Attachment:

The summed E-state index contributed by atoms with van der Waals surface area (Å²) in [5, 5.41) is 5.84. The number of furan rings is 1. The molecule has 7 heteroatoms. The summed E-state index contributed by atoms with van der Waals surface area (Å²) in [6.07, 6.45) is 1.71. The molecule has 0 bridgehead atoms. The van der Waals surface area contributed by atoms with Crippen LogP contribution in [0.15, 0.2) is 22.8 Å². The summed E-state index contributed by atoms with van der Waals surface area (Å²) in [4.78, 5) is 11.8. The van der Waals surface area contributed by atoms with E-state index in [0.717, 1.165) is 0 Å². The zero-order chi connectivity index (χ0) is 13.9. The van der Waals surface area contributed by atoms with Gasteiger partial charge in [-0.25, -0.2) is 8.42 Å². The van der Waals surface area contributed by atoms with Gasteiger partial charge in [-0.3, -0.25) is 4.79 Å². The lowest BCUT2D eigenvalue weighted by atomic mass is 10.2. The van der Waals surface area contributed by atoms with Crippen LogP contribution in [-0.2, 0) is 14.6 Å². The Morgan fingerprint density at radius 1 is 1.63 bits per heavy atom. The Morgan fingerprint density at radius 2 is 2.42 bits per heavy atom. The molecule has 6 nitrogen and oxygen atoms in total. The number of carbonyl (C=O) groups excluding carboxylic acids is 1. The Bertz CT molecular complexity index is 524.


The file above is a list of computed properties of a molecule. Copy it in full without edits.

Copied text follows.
The summed E-state index contributed by atoms with van der Waals surface area (Å²) in [5, 5.41) is 5.84. The number of furan rings is 1. The molecule has 7 heteroatoms. The summed E-state index contributed by atoms with van der Waals surface area (Å²) in [6.07, 6.45) is 1.71. The molecule has 0 bridgehead atoms. The van der Waals surface area contributed by atoms with Crippen LogP contribution in [0.15, 0.2) is 22.8 Å². The summed E-state index contributed by atoms with van der Waals surface area (Å²) in [4.78, 5) is 11.8. The van der Waals surface area contributed by atoms with E-state index in [0.717, 1.165) is 0 Å². The zero-order chi connectivity index (χ0) is 13.9. The van der Waals surface area contributed by atoms with Gasteiger partial charge in [-0.25, -0.2) is 8.42 Å². The van der Waals surface area contributed by atoms with Gasteiger partial charge in [-0.3, -0.25) is 4.79 Å². The lowest BCUT2D eigenvalue weighted by atomic mass is 10.2. The van der Waals surface area contributed by atoms with Crippen LogP contribution in [-0.2, 0) is 14.6 Å². The Morgan fingerprint density at radius 1 is 1.63 bits per heavy atom. The Morgan fingerprint density at radius 2 is 2.42 bits per heavy atom. The molecule has 6 nitrogen and oxygen atoms in total. The number of carbonyl (C=O) groups excluding carboxylic acids is 1. The Bertz CT molecular complexity index is 524.